BLOG OF THE MONTH: Newsweek Green Rankings 2010 goes global
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As Newsweek's international green ranking of large public companies hit the newsstands, Dr. James Salo asked: "What environmental impacts matter most?"
Newsweek used Trucost data for its green rankings, as in 2009. For the first time, the assessment covered the 100 largest companies in the world. The 500 largest public companies in America were ranked for the second time.
So what do the rankings tell us? Greenhouse gas (GHG) emissions account for up to two-thirds of the environmental impacts of companies in some sectors. However, water contributes up to 60% of the environmental footprints of some companies. The analysis conducted for the Green Rankings shows that water deserves the growing attention it has been receiving from groups including Ceres, the Carbon Disclosure Project and the UN PRI.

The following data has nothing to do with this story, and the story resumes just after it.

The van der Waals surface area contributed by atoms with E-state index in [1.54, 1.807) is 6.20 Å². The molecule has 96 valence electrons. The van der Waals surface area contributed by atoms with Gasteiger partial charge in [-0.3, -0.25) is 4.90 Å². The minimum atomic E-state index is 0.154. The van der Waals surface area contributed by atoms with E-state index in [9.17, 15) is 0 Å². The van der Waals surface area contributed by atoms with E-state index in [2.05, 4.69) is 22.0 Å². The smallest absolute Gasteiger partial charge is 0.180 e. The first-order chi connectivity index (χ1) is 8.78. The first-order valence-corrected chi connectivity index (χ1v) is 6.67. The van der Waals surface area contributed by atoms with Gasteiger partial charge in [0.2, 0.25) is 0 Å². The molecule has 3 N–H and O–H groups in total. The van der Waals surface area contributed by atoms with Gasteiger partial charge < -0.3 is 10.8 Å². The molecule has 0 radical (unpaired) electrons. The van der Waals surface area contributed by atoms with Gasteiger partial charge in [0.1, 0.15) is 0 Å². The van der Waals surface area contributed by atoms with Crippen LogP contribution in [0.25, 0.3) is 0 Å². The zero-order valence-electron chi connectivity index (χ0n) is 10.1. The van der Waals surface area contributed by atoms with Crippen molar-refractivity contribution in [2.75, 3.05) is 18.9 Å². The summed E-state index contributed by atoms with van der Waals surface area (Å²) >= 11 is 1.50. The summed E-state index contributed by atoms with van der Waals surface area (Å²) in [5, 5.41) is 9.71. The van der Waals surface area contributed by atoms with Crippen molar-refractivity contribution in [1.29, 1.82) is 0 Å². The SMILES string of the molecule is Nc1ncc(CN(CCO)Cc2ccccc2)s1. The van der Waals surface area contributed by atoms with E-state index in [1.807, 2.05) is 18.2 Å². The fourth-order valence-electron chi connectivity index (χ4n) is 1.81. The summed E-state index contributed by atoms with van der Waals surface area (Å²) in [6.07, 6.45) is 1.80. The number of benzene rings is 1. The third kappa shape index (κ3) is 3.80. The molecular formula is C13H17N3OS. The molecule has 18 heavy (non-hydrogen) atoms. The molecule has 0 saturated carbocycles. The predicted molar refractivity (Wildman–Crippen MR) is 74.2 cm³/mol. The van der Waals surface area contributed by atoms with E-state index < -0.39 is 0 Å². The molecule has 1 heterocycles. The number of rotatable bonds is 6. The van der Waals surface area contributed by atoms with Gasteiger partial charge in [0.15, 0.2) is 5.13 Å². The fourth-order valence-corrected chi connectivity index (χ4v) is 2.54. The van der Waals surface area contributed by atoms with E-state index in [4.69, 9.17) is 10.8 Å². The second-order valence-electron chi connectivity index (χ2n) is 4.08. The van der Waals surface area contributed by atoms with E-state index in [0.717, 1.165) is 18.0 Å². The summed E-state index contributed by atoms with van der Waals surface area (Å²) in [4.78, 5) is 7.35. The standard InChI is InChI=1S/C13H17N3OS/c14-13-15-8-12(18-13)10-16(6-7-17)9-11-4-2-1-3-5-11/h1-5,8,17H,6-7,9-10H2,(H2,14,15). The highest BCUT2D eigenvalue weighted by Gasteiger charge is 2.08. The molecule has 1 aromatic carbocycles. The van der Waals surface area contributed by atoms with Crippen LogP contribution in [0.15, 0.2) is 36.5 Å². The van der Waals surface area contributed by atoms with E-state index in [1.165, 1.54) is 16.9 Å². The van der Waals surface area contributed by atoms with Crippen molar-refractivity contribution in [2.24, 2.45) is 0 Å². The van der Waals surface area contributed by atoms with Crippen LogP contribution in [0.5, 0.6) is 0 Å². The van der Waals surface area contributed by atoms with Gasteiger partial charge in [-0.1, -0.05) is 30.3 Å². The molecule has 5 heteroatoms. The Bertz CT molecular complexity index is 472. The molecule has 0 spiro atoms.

Together GHG emissions and water use contribute an average of 70% of the total environmental impact of companies included in the Newsweek Green Rankings. Pretty incredible. Yet, under half of the companies in the Green Rankings adequately disclosed their GHG emissions from their direct operations and electricity use, and under one-quarter of the companies reported their water use.
Disclosure levels are even poorer for some of the other impacts analysed, including waste generation and disposal, air pollution, volatile organic compounds and the extraction and mining of natural resources. Which of these other environmental impacts are relevant to individual companies - or not - depends largely on individual business activities and practices.
The lack of comprehensive and standardised disclosure across the board is troubling. The measurement of environmental impacts is the means for companies to gather information needed to prioritise key areas for reduction. Demand for measurement and disclosure is therefore growing. Pressure to disclose data is increasingly coming from companies' business customers, which are starting to report and manage their supply chain impacts. Companies looking to improve their Green Rankings score often ask how to reduce their environmental impacts. While there is much more to it and priorities would differ from company to company, the short answer is that the discovery of the low-lying fruit begins with finding out what impacts are and where they come from.
Newsweek Green Rankings 2010
Newsweek Green Rankings 2010-2011 Reports